Our Stories

Teaching as Performance Art

By Jenni Mangel, Director of Educational Leadership, Jewish LearningWorks

My mom says that theatre saved me and my sister in high school. Yes, I was a “theatre kid” who lived for the annual spring musical. Being in the drama and music space gave me direction, purpose, community, and belonging. But what I didn’t realize is that I was also learning transferable skills that I still regularly use. No, you won’t find me on stage at the local community theatre or singing with the synagogue choir. I believe the days of true performance are behind me. Yet, every time I prepare to teach, and then welcome a group to a learning space, I find myself relying on those tried and true theatre skills.

Know your script. The lesson plan is the script for a good classroom performance. I enjoy writing lesson plans and carefully planning out what I want my group of learners to think about when they leave our session. I will literally script out parts of the lesson I want to deliver in a particular way – phrasing, vocalization, position in the room, facial animation, etc. A teacher, like an actor, needs to know their script well enough to improvise, always with the intention of more fully engaging people and ideas. In my 30+ years of teaching, I am yet to follow a lesson plan faithfully, always adapting to the verbal and physical reactions of the people in the room. The lesson plan provides a foundation for the presentation, discussion, and activity of my time leading a learning experience.

Set the stage. The setting for a performance always matters. The ambiance can allow an audience to relax and draw their full attention to the stage. Lighting, costumes, makeup all contribute to an audience’s ability to follow the actors through their story. The same is true for classroom learners:  Are chairs comfortable to sit in? Are outside sounds muted to avoid distraction? Are the “sets” of the rooms walls and white boards being used to enhance the lesson? Is the group facing the same direction, and would facing a different part of the room or sitting in a circle be more effective?

In distance learning, I’ve found that the setting is even more acute: How does my digital background enhance, and not distract, participants from the content? Are my digitaltools primed for smooth cues and implementation? Is my lighting good enough for people to see my face so that a smile, a nod, and encouraging body language can draw them in? Have I asked other call participants to set their stage as well to minimize distractions for others?

Know where your props are. The props manager for a show is skilled at ensuring that props are lined up and ready for each scene. I do the same thing when I teach in person, or online. My handouts, visual aids, and activities are integrated into my lesson plan so that I can easily find what I need at the right moment in the lesson. In doing so, I am able to focus on my “scene” and be present to the experience I, and my audience, is having.  This readiness also allows the audience to gracefully follow along and, in the case of teaching, it allows participants to relax into the learning.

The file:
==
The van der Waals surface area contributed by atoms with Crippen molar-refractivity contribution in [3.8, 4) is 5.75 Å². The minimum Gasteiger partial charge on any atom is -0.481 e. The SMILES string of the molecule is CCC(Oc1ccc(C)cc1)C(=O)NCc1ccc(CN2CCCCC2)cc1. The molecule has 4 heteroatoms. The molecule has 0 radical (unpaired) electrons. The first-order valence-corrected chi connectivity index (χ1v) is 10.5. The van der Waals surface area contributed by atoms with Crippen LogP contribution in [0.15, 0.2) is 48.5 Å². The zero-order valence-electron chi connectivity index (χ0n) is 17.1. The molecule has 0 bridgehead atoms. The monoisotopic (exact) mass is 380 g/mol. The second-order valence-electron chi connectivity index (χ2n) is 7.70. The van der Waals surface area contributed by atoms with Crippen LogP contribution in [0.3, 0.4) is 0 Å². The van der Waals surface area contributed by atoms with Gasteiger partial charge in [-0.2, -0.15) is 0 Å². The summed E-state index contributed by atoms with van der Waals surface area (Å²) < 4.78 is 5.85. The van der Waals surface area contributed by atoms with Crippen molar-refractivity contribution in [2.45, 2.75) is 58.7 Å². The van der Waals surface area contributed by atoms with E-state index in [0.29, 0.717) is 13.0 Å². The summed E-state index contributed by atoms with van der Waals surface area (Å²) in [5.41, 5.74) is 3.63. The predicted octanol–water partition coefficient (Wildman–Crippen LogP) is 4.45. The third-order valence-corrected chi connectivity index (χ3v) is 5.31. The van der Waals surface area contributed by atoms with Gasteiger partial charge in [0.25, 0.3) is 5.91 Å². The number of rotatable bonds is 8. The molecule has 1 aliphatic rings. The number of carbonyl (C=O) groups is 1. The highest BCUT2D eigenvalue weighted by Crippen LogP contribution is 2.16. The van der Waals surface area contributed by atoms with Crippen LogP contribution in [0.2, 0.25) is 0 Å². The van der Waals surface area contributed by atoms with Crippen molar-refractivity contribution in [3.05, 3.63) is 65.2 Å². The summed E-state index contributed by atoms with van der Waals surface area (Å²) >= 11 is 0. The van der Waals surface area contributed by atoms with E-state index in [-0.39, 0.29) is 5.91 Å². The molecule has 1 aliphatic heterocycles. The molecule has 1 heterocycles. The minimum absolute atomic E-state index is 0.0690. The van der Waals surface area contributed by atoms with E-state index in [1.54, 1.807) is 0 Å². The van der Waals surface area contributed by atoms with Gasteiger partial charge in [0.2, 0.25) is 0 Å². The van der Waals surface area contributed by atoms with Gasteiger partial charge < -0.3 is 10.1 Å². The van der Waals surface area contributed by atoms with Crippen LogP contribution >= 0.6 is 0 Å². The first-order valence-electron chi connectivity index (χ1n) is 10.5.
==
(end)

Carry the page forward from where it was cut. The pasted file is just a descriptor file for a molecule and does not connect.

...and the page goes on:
Plot twists are fun. Actors want their audience to be engaged and anticipating what might come next. We do the same in teaching by giving learners a familiar structure for comfort and confidence. This, in turn, allows them to consider a new idea, respond to an unusual discussion prompt, or participate in a new activity for a fresh element of surprise. People will come once to a theatre or class because they are interested in the content. But they come back repeatedly because they have fun and recognize their place in the story and their own growth.

Poise, posture, and passion. When a performer walks onto a stage their presence can command audience attention. Whether they walk quickly or slowly, speak with a soft or loud voice, and if they face the audience head on or or angled to one corner of the stage influences connection between the performer and audience. Audiences quickly gauge how comfortable the actor is with the script and story being told. It is true in classrooms too. Learners of all ages can quickly glean the level of passion a teacher has for the subject matter from the teacher’s body language and stance.  When we exude confidence, we give the learners permission, again, to relax into the learning.

Audience participation is the goal. As performers we wait for the audience to laugh, to gasp, to clap in response to onstage activity. We want them talking with their companions as they leave the show about what they experienced. We want them thinking and talking with others about it 3 and 10 days later. How much more so in the teaching and learning space!? As teachers, the audience is our students and our performance is in the service of connecting them with learning content. We want to shift people’s behaviors, attitudes, skills, or knowledge. We want to engage their head, heart, and hands. No matter what goal setting framework we use, we want something to change for the better in their lives as a result of their time with us.

I became a teacher in high school, when I was very much involved in theatrical performances. It was clear to me in those early days that the skills I developed in the theatre had direct application to my work as a teacher. Poise, confidence, passion, preparation, flexibility, connection. Never in my wildest dreams did I think, then, that I would still be tapping into all those tools 30 years later. I feel honored and privileged to be doing so.

I am grateful to Leah Abrams, Founder and Director of Undiscovered Works, and Rachel Seele, Founder of Seele Stars, for their friendship and thought partnership on this piece.